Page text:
You may not trust someone who tells you they’ve made prints out of vegetable colouring, but I suppose once you find out they were educated in visual communication at the Bauhaus you may be a little more open-minded. Not satisfied with the more traditional methods of graphic design, Friedemann Albert pushes the boat out to inflating and popping bin bags as typography or making inks and porcelain ornaments from vegetables.
In fact, looking at his portfolio, almost all of his projects are vegetable-based in some shape or form, but there’s nothing we love more than someone taking a strange idea and running with it — the fact his end-products are so beautiful is just a bonus!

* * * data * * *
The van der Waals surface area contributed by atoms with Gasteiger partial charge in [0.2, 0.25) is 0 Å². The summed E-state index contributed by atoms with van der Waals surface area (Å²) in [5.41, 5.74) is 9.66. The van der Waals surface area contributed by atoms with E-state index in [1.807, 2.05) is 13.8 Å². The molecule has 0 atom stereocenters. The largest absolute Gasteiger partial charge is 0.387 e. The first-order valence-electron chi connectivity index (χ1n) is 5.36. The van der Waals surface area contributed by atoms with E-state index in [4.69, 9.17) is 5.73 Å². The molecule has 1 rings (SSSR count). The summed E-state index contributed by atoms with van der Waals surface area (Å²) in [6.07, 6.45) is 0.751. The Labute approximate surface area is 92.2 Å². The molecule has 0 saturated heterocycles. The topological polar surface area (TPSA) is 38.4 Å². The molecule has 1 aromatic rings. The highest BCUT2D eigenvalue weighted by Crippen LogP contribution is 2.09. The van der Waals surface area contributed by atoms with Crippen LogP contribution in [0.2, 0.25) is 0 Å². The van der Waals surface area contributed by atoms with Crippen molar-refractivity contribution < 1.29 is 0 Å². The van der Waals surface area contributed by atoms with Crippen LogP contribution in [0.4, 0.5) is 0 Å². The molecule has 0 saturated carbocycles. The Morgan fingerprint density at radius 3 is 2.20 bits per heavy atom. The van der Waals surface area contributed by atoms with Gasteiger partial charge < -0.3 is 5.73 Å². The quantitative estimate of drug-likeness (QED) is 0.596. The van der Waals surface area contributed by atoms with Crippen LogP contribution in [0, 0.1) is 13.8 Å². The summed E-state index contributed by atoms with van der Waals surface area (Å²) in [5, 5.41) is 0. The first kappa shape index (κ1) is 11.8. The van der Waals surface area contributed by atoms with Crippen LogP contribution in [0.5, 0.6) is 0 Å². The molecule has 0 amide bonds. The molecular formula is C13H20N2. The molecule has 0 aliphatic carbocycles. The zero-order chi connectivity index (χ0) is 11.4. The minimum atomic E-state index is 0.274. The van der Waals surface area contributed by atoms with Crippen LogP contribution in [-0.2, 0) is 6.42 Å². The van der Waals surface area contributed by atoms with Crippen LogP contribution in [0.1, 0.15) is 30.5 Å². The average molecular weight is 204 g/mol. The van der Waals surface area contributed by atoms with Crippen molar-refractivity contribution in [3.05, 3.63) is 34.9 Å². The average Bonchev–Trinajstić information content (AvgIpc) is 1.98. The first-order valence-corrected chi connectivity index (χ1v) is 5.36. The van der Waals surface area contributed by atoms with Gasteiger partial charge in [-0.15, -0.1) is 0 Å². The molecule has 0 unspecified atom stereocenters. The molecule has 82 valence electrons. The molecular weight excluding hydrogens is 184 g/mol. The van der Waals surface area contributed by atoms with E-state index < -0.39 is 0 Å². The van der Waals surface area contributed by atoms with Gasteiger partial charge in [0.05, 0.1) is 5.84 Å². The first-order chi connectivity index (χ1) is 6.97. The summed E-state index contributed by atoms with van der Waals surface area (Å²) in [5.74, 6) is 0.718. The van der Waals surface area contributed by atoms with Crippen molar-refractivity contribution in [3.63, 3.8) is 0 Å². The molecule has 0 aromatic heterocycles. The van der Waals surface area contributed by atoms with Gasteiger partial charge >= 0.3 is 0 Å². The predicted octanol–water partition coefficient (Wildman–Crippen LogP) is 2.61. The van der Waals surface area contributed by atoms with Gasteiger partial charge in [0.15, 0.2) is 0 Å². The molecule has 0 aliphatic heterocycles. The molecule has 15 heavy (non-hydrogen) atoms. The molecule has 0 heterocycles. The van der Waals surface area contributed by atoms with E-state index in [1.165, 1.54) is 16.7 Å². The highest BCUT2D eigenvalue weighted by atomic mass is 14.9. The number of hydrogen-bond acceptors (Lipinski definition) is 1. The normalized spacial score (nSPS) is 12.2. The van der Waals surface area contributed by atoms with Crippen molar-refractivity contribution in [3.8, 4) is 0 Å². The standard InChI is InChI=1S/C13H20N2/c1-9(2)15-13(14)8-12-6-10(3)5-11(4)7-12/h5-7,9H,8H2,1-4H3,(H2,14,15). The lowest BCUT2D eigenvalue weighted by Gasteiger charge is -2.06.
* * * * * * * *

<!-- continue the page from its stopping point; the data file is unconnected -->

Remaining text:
- Anthony Burrill tells us about his numerous Etsy WORK HARD rip-offs
- Stina Löfgren’s instructional illustrations for practical lunges
- Scandinavian aesthetics and do-right design approach: the brand values of Nudie Jeans
- A beautiful portrait of the communities, theatre and blingy pants of South Yorkshire wrestling
- Back to basics with Davide Di Gennaro’s symbol-heavy design workshop identity
- “I wouldn’t recommend trying to make it as an illustrator to anyone”: straight-talking McBess
- Should illustrators be treated like designers?
- Jonathan Barnbrook talks us through designing David Bowie's new album artwork
- Colourful masses with a Memphis aesthetic in Mariano Pascual’s illustrated alphabet
- Grey London's thoughtful, powerful and innovative new campaign for Tate Britain
- Anthony Burrill on starting out and staying focussed
- Introducing French design studio plus mûrs and its beautiful poster designs